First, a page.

Vera Farmiga in The Conjuring 3: The Devil Made Me Do It (2021)
Earwig and the Witch (dir. Gorō Miyazaki) – 28th May
Normally a new film from legendary Japanese animation house Studio Ghibli would not need too much of an introduction, but with Earwig and the Witch they have tried something new, dividing fans globally. Why? They have made their first feature film using 3D CGI animation. This is not the first time Ghibli has played with a different style to the iconic look of classics such as Spirited Away or Porco Rosso, for example, their 2013 film The Tale of the Princess Kaguya employed a more painterly, water-colour influenced look. However, while that film embraced tradition, Gorō Miyazaki has looked to more current animation trends for this adaptation of Diana Wynne Jones novel. Following an orphaned girl who must adapt to her new and magical surroundings after being adopted by a witch, the story lends itself perfectly to animation (3D or otherwise) to capture the fantastical world of magic and mystery. The film’s English language voice cast features some exciting names including Richard E. Grant and Dan Stevens as Thomas, the witch’s indispensable black cat. Ultimately, a new Ghibli film is never one to miss, and if you are wondering whether the new style works or not, you will just have to go and see it to find out!
The Reason I Jump (dir. Jerry Rothwell) – 18th June
The Reason I Jump is a documentary that demands to be seen on a cinema screen with the finest audio system, as the film aims to immerse the audience in its exploration of five individuals’ experiences of non-verbal autism, attempting to replicate elements of the sensory experience through its sound and visuals. The film is guided by narration from the seminal book that gives the film its name, written by 13-year-old Naoki Higashida as a way to express his own personal experience of the world. This is then coupled with beautifully composed visuals and the stories of five families situated all around the globe, from the United States where we meet close friends Ben and Emma, to Jestina who lives in Sierra Leone. By showing such a multitude of experiences, the film demonstrates that while Higashida’s book uncovered elements of shared thought processes and feelings, there is no singular experience of non-verbal autism. The film is elucidating and takes an approach that is at times very moving, yet it never feels overly sentimental or condescending. It is not only worth your time, but definitely worth experiencing at the cinema. (Also, if you would like to read about the film from the perspective of a reviewer with autism there is this well-written review)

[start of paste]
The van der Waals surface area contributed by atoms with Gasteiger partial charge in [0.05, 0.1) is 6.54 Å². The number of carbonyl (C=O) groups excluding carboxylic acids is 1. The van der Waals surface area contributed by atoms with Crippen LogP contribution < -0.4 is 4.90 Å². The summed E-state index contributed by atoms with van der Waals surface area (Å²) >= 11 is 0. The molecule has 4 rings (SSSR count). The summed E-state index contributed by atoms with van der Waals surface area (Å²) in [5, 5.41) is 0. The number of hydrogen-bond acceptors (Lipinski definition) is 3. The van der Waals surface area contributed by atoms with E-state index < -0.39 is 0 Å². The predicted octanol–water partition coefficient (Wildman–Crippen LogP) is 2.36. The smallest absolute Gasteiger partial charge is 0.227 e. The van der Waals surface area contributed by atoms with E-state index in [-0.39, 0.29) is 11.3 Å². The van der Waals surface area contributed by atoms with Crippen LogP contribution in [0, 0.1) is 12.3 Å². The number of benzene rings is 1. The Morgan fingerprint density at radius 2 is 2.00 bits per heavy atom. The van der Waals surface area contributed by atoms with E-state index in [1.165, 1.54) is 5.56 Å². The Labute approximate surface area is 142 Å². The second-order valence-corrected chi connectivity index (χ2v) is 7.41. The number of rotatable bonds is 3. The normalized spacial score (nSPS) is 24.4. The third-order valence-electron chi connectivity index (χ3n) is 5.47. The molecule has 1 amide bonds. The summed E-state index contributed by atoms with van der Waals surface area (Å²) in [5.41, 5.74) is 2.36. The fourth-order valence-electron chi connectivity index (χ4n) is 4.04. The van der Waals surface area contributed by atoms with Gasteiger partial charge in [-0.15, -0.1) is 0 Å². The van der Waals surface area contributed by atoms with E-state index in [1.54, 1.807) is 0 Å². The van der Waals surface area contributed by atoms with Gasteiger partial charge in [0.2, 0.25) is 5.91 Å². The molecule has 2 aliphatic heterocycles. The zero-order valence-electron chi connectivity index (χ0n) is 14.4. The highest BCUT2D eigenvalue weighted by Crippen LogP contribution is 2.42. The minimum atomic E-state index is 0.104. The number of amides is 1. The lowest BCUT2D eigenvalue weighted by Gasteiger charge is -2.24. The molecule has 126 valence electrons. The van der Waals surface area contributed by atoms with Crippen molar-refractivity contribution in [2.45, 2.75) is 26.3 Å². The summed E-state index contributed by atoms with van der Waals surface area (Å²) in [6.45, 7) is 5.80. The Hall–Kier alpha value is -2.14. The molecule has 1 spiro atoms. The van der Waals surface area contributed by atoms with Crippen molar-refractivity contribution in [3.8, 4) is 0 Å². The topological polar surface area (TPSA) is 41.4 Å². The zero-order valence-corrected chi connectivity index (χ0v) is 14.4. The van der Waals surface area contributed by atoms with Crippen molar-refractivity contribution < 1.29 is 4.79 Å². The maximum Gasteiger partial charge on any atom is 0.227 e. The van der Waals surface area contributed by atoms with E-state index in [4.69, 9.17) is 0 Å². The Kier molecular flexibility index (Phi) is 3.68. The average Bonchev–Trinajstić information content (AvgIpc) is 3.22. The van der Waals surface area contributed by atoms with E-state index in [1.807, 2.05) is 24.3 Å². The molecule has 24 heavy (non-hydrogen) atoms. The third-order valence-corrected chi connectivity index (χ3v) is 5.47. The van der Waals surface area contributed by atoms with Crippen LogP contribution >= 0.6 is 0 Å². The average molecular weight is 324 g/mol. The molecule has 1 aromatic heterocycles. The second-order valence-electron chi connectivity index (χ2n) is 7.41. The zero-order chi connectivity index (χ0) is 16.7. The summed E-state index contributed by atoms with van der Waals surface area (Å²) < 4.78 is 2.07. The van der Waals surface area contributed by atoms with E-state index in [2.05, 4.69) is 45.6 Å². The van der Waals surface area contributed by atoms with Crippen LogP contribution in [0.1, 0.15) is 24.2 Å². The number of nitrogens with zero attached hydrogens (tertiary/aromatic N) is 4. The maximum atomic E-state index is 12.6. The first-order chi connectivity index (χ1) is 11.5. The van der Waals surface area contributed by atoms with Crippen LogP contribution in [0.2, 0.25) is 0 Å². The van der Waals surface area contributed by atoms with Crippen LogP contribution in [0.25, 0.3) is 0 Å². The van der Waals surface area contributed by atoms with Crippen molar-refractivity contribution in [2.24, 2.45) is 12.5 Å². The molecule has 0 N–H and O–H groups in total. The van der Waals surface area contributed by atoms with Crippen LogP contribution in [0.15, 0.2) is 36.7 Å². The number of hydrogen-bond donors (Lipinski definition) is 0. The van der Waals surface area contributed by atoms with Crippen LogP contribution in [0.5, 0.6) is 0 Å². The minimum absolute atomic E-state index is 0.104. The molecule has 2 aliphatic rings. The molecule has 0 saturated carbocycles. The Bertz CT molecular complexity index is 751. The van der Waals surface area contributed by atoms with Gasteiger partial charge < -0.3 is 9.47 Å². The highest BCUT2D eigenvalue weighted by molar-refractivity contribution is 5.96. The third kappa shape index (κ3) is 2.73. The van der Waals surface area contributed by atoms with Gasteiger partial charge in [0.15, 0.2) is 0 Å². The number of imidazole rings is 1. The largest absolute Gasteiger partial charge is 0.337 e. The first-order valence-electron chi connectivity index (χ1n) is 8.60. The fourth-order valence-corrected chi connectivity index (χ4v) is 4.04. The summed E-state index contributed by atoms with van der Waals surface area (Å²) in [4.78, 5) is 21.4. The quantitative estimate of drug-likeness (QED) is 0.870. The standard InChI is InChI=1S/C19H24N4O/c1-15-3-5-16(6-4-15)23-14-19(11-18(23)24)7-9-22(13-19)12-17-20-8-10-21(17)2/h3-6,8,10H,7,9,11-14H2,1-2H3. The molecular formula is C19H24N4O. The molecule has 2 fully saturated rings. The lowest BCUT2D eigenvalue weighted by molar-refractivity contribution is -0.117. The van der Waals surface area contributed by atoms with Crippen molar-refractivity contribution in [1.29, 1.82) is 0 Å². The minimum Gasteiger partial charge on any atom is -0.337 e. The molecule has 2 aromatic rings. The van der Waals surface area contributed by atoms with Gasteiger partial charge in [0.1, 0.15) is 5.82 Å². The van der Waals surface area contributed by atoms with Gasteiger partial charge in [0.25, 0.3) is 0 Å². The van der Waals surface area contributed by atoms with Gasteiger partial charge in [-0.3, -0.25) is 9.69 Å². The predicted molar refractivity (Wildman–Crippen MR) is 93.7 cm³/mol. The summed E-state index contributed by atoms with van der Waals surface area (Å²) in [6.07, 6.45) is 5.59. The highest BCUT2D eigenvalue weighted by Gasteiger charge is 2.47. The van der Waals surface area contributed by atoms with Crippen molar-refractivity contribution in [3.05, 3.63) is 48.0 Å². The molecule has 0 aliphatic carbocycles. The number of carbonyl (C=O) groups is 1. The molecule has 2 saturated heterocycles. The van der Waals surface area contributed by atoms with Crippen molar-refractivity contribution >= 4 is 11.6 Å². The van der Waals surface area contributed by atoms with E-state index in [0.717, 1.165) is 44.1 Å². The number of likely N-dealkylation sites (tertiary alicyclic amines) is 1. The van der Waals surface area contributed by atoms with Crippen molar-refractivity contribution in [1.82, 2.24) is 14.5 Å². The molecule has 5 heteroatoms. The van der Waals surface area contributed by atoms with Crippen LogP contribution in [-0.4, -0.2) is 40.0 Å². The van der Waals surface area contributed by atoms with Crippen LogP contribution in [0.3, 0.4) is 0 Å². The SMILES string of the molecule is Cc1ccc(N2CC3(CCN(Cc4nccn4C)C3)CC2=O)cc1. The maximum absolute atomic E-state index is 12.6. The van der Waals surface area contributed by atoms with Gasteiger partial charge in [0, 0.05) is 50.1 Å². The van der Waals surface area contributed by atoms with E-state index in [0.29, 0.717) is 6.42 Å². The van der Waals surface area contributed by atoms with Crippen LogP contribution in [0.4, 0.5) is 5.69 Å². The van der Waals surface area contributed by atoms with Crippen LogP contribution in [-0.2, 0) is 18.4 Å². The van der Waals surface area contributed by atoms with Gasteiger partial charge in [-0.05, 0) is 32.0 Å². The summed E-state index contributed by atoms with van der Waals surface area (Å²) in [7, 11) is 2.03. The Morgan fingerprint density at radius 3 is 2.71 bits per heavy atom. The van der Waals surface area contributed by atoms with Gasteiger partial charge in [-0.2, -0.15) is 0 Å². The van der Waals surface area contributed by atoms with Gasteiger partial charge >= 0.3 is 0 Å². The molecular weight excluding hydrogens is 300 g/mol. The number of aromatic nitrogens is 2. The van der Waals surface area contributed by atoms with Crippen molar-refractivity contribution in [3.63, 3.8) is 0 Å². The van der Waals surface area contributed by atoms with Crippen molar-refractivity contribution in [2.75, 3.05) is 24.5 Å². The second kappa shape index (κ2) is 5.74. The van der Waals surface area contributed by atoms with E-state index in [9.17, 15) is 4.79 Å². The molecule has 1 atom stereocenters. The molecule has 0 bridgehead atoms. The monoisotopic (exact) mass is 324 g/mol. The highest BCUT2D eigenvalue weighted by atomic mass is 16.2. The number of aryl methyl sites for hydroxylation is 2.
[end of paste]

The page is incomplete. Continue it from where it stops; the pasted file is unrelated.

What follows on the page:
Wildfire (dir. Cathy Brady) – 18th June
Wildfire is an engrossing tale of sisterhood in the face of national and personal trauma as the fraught relationship between siblings mirrors the fracture and political tensions in the film’s Irish border-town setting. Director Cathy Brady, who is from Northern Ireland herself, uses the rural landscape to its full force, acknowledging its beauty but also its isolating effect. The two sisters are played by Nora-Jane Noone and Nika McGuigan in a pair of engrossing performances that make the complicated sibling bond between them feel so volatile yet so lived in. Kelly is the estranged sister returning to Lauren’s life after a year without contact, throwing her world into disarray. The film explores the difficulty of reconciliation, as both sisters struggle to find common ground in the shadow of their mother’s death that has affected them in vastly different ways. McGuigan is a magnetic screen presence, made all the more affecting as unfortunately this is her final role having sadly passed away since Wildfire finished filming, but she delivers an unforgettable performance. The film is a great example of a small-scale production that leaves a tangible impact.
In the Earth (dir. Ben Wheatley) – 18th June
When it was announced that Ben Wheatley had made a virus-inspired horror film mid-lockdown the mood was definitely apprehensive. Despite the surge in Contagion rentals, the general attitude is that no one wants to see a pandemic inspired film when we already have to live through it! Though Host used the circumstances to a brilliantly terrifying effect through a video-call séance gone wrong, Doug Liman’s lockdown heist, Locked Down received thoroughly mixed reviews, and the less that is said about Songbird the better… However, Wheatley’s film marks his long-awaited return to the low-budget folk-horror genre that he made his name in with Kill List and A Field in England. The film has a great cast of British stars including Hayley Squires, Joel Fry, Ellora Torchia and Reece Shearsmith, as characters all intersecting in Arboreal Forest, the location of a remote research hub far from the deadly virus that is taking over the world. In the end the pandemic setting serves as context for the film but not its true focus, instead that belongs to the unruly forest and its unknowable contents. It is stylish, chilling, violent, mesmeric, gory, and absolutely unmissable.
Posted in: Films